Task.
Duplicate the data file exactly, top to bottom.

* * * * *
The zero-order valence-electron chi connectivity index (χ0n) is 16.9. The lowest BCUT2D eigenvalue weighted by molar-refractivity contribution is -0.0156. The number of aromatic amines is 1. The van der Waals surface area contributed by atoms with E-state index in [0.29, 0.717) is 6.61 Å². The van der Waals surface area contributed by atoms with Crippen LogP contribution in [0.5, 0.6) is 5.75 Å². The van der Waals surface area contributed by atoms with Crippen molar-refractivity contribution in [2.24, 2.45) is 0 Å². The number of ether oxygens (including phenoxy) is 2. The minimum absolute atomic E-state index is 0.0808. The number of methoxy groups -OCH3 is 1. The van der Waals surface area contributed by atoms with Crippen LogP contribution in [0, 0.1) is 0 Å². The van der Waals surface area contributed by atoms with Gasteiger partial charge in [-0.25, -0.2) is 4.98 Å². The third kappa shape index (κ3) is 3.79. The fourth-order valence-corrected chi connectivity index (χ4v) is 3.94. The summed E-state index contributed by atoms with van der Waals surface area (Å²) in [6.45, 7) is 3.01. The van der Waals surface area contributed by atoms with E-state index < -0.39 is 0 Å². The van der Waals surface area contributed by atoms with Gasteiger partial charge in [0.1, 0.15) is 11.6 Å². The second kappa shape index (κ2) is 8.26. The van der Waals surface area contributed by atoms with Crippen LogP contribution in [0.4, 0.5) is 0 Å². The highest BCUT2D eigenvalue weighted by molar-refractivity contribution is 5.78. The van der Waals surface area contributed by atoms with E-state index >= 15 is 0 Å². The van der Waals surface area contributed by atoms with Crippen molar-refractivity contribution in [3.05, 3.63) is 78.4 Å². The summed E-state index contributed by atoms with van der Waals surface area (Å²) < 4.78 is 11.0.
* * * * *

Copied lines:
The zero-order valence-electron chi connectivity index (χ0n) is 16.9. The lowest BCUT2D eigenvalue weighted by molar-refractivity contribution is -0.0156. The number of aromatic amines is 1. The van der Waals surface area contributed by atoms with E-state index in [0.29, 0.717) is 6.61 Å². The van der Waals surface area contributed by atoms with Crippen LogP contribution in [0.5, 0.6) is 5.75 Å². The van der Waals surface area contributed by atoms with Crippen molar-refractivity contribution in [2.24, 2.45) is 0 Å². The number of ether oxygens (including phenoxy) is 2. The minimum absolute atomic E-state index is 0.0808. The number of methoxy groups -OCH3 is 1. The van der Waals surface area contributed by atoms with Crippen LogP contribution in [0, 0.1) is 0 Å². The van der Waals surface area contributed by atoms with Gasteiger partial charge in [-0.25, -0.2) is 4.98 Å². The third kappa shape index (κ3) is 3.79. The fourth-order valence-corrected chi connectivity index (χ4v) is 3.94. The summed E-state index contributed by atoms with van der Waals surface area (Å²) in [6.45, 7) is 3.01. The van der Waals surface area contributed by atoms with E-state index < -0.39 is 0 Å². The van der Waals surface area contributed by atoms with Gasteiger partial charge in [0.1, 0.15) is 11.6 Å². The second kappa shape index (κ2) is 8.26. The van der Waals surface area contributed by atoms with Crippen LogP contribution in [0.4, 0.5) is 0 Å². The highest BCUT2D eigenvalue weighted by molar-refractivity contribution is 5.78. The van der Waals surface area contributed by atoms with E-state index >= 15 is 0 Å². The van der Waals surface area contributed by atoms with Crippen molar-refractivity contribution in [3.05, 3.63) is 78.4 Å². The summed E-state index contributed by atoms with van der Waals surface area (Å²) < 4.78 is 11.0.